How to choose a flight model: Upgrading a spatial characterization setup for LISA photoreceivers (MSc thesis)

Job Offer from September 17, 2019

On board of each LISA (Laser Interferometer Space Antenna) satellite, ultra-low noise photoreceivers will be used to detect the very faint (~100 pW) optical signals coming from a distant spacecraft (2.5 million kilometers apart). During the current study phase, different photoreceiver topologies must be tested prior to deciding on the final implementation. A key aspect of the photoreceiver performance is its spatial response, or how the photoreceiver behaves depending on which portion of its surface is illuminated. A spatial characterization setup was developed at the Max Planck Institute for Gravitational Physics (Albert Einstein Institute) to study this photoreceiver parameter. The work of this thesis revolves around an upgrade of the setup. With this upgrade, candidates for the LISA flight photoreceivers can be thoroughly tested.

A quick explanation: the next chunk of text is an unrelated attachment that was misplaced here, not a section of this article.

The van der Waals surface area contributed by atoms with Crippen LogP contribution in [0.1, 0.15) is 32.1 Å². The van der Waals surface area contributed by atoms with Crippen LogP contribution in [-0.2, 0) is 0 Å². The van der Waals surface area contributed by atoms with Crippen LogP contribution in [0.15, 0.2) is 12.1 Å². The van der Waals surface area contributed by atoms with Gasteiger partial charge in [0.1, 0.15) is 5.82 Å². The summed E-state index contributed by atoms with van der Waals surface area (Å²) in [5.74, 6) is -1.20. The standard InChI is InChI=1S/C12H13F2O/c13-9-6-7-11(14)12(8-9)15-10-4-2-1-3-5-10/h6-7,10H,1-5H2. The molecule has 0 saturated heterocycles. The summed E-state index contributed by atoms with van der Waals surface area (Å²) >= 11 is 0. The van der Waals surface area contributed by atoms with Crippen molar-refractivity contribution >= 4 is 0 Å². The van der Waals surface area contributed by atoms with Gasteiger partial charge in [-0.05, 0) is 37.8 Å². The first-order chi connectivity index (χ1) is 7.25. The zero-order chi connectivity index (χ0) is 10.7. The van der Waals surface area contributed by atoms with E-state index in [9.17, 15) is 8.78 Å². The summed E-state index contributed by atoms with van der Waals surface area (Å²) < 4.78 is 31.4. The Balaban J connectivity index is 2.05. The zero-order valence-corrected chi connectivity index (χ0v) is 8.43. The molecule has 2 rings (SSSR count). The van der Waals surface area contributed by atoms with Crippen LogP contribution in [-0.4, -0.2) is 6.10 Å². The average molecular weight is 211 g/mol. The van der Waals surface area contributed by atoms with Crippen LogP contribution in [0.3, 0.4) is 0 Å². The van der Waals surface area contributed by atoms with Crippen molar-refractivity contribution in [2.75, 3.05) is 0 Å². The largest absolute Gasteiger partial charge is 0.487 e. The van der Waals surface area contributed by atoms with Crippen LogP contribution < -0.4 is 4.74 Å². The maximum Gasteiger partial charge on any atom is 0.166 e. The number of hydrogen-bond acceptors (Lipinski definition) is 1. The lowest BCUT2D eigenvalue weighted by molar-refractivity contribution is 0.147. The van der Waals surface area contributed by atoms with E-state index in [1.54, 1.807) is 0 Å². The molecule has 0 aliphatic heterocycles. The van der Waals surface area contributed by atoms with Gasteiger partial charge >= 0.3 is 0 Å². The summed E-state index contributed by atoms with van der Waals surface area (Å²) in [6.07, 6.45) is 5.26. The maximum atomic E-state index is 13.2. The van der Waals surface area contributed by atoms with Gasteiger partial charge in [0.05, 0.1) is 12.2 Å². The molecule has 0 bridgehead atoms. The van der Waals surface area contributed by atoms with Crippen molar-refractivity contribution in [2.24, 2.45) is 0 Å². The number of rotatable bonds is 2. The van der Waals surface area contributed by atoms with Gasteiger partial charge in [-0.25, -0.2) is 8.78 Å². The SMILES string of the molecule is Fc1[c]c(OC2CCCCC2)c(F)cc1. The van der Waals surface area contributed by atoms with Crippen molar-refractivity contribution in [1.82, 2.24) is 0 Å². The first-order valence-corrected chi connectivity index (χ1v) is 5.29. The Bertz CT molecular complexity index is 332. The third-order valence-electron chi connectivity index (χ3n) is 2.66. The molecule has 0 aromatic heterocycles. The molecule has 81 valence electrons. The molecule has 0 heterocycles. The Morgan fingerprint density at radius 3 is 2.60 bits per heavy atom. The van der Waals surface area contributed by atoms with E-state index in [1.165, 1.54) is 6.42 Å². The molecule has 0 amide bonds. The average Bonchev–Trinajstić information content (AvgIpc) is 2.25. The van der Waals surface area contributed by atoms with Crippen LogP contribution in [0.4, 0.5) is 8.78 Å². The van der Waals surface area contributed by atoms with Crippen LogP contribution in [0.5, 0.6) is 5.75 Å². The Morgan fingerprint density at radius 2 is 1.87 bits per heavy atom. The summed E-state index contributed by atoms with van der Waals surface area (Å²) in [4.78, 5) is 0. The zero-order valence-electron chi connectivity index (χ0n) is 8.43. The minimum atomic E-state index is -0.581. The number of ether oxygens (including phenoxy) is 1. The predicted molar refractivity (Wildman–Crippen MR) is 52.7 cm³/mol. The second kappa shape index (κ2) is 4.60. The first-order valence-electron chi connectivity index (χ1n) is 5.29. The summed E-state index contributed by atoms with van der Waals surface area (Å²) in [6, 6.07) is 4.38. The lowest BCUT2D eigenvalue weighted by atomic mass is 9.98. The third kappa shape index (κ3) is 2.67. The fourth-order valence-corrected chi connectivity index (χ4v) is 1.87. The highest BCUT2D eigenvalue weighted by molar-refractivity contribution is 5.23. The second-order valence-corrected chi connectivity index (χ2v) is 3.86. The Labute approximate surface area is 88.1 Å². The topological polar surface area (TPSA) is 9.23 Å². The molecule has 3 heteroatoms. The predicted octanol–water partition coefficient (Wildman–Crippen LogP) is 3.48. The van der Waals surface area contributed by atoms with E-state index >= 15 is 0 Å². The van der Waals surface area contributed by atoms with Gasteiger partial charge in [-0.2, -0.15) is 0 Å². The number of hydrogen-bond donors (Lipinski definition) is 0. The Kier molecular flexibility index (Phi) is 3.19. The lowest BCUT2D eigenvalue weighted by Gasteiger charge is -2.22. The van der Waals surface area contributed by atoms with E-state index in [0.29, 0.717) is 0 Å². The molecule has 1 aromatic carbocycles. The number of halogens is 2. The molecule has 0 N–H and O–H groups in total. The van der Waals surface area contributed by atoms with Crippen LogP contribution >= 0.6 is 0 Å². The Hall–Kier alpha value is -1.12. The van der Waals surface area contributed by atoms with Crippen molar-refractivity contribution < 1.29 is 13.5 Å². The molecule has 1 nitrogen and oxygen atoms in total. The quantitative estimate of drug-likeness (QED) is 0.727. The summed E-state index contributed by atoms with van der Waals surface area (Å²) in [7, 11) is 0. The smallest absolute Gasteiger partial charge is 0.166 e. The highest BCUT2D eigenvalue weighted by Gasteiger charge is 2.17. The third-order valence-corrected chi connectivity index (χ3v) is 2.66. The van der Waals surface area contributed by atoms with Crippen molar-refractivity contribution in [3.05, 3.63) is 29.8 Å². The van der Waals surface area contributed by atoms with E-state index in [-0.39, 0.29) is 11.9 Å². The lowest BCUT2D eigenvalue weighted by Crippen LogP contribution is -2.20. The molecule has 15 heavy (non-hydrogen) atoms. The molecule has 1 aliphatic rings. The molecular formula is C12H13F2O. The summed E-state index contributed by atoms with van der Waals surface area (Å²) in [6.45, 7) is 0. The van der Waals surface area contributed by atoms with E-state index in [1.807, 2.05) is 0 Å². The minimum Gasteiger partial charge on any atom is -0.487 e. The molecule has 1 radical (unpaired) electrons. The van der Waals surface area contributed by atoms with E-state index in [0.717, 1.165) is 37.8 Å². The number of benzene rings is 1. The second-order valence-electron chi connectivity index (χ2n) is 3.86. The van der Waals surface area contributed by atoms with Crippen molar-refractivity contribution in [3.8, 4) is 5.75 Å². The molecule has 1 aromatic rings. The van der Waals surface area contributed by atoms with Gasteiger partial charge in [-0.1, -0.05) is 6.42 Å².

The workload will be divided into three parts:

  • In the first one, the student will learn how to control a set of translation stages for precise positioning of the photoreceiver under test, and acquire the signals produced by it. The described process runs in a LabVIEW environment.
  • The second part of the project focuses on an upgrade of the system described above. This includes adding an amplitude-modulated laser diode (design and characterization of opto-electronics) and a new mount for the photoreceiver under test (3D CAD mechanical design, Autodesk Inventor)
  • In the third and last one, several photoreceiver candidates will be characterized using the setup.

Experience in related topics is welcome, but not obligatory!

Please contact  for further details.

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